Over the past several years, it has be-come increasingly difficult to determine what types of evidence are needed for an employee or ex-employee to have a viable discrimination claim.
Coming out on the short end of an important ruling by a trial court, lawyers, like normal people, often reach for an excuse. The sting of losing is perhaps most often soothed by finding fault with the judge.
It is routine for employers to perform background checks on potential new employees before extending a job offer. After all, applicants are not always accurate about their past, and a bad hire can substantially damage a business -- both financially and through a loss of goodwill.
The annals of Section 1983 litigation are filled with claims of constitutional rights violations by authorities due to plaintiffs’ race, religion or national origin. Far less litigation centers on state origin. As in police searching a car because it has out-of-state tags or because its driver hails from another state. Yet, this is what brought Peter Vasquez into court.
Japanese gymnast Kohei Uchimura fell from the horizontal bar in preliminary competition at the Rio Olympics, landing on his back with a resounding thud. The resulting score of 14.300 meant he would not bid for gold, even as the reigning world champion of the event, six-time world gymnastics champion, defending Olympic gold medalist in men’s gymnastics and the “greatest gymnast ever” according to USA Today.
In a 1995 “Seinfeld” episode, George Costanza takes exception when he spots a security guard forced to stand his entire shift while on duty at a men’s store. His outrage is appeased only when he later decides to provide the guard with a chair.
Under a new law (35 ILCS 200/9-275), the Cook County Assessor is hunting for homeowners who are claiming property tax exemptions for which they do not qualify. The consequences can include repayment of up to 6 years of unpaid tax, plus 10% interest per year plus a penalty of 50% of the total unpaid tax. Moreover, the Assessor is authorized to record liens against real estate if the homeowner does not pay as required.
Just in time for summer, consider the plight of snowboarders in the Wasatch Mountains of northern Utah, home of the Alta Ski Area. Alta is well-known as a skiers-only resort. It is one of only three in the country that bans snowboarders.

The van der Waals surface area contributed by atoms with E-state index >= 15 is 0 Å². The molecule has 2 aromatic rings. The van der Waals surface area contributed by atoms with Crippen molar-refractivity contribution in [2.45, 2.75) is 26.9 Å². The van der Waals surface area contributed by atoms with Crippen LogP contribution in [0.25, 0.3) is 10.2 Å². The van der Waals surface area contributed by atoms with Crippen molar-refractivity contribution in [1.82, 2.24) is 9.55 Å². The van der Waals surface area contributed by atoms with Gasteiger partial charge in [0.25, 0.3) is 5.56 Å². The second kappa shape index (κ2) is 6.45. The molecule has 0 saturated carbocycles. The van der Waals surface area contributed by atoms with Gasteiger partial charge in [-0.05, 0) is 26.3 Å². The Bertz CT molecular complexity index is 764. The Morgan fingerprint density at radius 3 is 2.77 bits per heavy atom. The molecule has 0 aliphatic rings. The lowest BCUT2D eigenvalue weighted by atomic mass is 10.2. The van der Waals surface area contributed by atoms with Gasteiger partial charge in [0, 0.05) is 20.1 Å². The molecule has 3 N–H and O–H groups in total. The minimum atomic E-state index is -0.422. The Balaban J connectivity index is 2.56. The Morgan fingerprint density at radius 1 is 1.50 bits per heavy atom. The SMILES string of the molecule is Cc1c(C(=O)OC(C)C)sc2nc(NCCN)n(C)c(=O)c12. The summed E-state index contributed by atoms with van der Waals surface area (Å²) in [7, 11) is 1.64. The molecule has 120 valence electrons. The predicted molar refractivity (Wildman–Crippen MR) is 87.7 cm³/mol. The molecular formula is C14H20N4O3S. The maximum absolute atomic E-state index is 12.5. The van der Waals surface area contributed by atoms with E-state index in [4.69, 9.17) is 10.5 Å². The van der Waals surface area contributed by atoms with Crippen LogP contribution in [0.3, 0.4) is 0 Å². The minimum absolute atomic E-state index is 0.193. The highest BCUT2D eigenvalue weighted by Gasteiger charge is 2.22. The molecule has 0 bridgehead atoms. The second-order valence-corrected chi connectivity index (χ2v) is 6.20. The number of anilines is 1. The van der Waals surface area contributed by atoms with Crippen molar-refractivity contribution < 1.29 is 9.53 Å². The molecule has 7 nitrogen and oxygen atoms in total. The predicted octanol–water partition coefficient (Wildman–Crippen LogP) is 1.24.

One of the most feared prospects for many employers is a workforce unionization effort. Management and human resources personnel will often take vigorous measures to avoid the increased labor expense and inflexibility regarding personnel decisions that seem to invariably follow once a company becomes unionized.
By now, virtually every consumer knows of or was affected by highly publicized hacking incidents involving large companies’ computer systems. The 21st century crime of data breaching, most recently aimed at certain lawyers’ papers in Panama City, Panama, also famously victimized Target, Home Depot, Ashley Madison, Sony, eBay and, ironically, the ID theft-protection firm Lifelock, among others.
Jeff Samardzija of the 2015 White Sox finished last in the league in total earned runs and gave up the most hits and home runs. Following that performance, he still signed a new five-year, $90 million deal with the San Francisco Giants. At least the “Shark” won 11 games last season.
Legal questions posed by friends and family are expected by most lawyers. What is unexpected is one recurrent question. “Should he blow?” Other lawyers who double as parents of high school- and college-age drivers will surely relate.
Cold beer and the U.S. Constitution. Linking together these revered but distinct foundations of America seems a bit off.
Serving as a director on corporate boards is often quite an honor, carries prestige and can prove rewarding. Yet, as a San Francisco federal court just demonstrated, it can also come with significant risk.
Prominent among judicial doctrines ripe for reversal — right up there with contributory negligence and baseball’s antitrust exemption — is the rule immunizing the government from negligence claims by military personnel for injuries suffered on the job.
When Independent Sales Representatives get together to network in either a public or private forum, the discussion often turns to, “What happens to my agency in the event of my death, disability, or retirement? What is the best way to retire without hurting my employees, principals, customers, and other important industry relationships?”
Actor and director Michael Keaton, who occupied the title role in “Birdman,” “Batman” and “Beetlejuice,” among other “B” movies, was also signed to direct and star in “The Merry Gentleman,” a 2009 release that met with a less than merry fate at the box office. In the aftermath of the film’s failure, the recriminations began, and the producer quickly zeroed in on Keaton.
Few bills arriving in the mail are welcome, but certain billers are more daunting than others. Should the tuckpointer send a bill higher than agreed, a friendly discussion about his “extras” likely lies ahead.
While not quite reaching the death and taxes level of certainty, some issues brought to the appellate court still produce highly predictable outcomes. Challenges to foundations laid by expert witnesses are usually addressed adequately through cross-examination.
Some appellate cases present novel issues or test established doctrines. Others reach the appellate court on thornyprocedural or technical questions. And then there’s Marshel Copple, whose peculiar case helps explain why appellate courts often issue unpublished decisions.